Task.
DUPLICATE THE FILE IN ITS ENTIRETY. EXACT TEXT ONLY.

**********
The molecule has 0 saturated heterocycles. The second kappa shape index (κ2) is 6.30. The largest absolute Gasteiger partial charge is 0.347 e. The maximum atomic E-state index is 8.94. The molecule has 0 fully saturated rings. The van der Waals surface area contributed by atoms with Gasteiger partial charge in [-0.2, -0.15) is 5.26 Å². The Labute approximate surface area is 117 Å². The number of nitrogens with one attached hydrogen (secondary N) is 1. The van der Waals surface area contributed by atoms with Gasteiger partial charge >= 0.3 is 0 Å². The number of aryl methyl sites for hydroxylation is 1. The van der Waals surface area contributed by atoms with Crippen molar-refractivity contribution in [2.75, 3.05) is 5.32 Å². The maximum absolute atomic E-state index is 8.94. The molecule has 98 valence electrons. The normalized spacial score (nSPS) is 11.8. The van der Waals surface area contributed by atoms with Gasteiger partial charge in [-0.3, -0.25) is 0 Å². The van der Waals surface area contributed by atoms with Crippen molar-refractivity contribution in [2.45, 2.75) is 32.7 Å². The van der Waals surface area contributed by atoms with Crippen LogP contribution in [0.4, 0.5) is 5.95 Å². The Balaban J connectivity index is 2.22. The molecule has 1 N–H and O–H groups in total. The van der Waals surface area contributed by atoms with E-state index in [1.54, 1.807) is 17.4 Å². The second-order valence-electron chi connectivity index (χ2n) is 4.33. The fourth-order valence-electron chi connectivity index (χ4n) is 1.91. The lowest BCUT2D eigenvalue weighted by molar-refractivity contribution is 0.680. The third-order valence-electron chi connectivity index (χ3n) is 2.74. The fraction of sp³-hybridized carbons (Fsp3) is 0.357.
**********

The molecule has 0 saturated heterocycles. The second kappa shape index (κ2) is 6.30. The largest absolute Gasteiger partial charge is 0.347 e. The maximum atomic E-state index is 8.94. The molecule has 0 fully saturated rings. The van der Waals surface area contributed by atoms with Gasteiger partial charge in [-0.2, -0.15) is 5.26 Å². The Labute approximate surface area is 117 Å². The number of nitrogens with one attached hydrogen (secondary N) is 1. The van der Waals surface area contributed by atoms with Gasteiger partial charge >= 0.3 is 0 Å². The number of aryl methyl sites for hydroxylation is 1. The van der Waals surface area contributed by atoms with Crippen molar-refractivity contribution in [2.75, 3.05) is 5.32 Å². The maximum absolute atomic E-state index is 8.94. The molecule has 98 valence electrons. The normalized spacial score (nSPS) is 11.8. The van der Waals surface area contributed by atoms with Gasteiger partial charge in [-0.3, -0.25) is 0 Å². The van der Waals surface area contributed by atoms with Crippen molar-refractivity contribution in [2.45, 2.75) is 32.7 Å². The van der Waals surface area contributed by atoms with Crippen LogP contribution in [0.4, 0.5) is 5.95 Å². The Balaban J connectivity index is 2.22. The molecule has 1 N–H and O–H groups in total. The van der Waals surface area contributed by atoms with E-state index in [1.54, 1.807) is 17.4 Å². The second-order valence-electron chi connectivity index (χ2n) is 4.33. The fourth-order valence-electron chi connectivity index (χ4n) is 1.91. The lowest BCUT2D eigenvalue weighted by molar-refractivity contribution is 0.680. The third-order valence-electron chi connectivity index (χ3n) is 2.74. The fraction of sp³-hybridized carbons (Fsp3) is 0.357.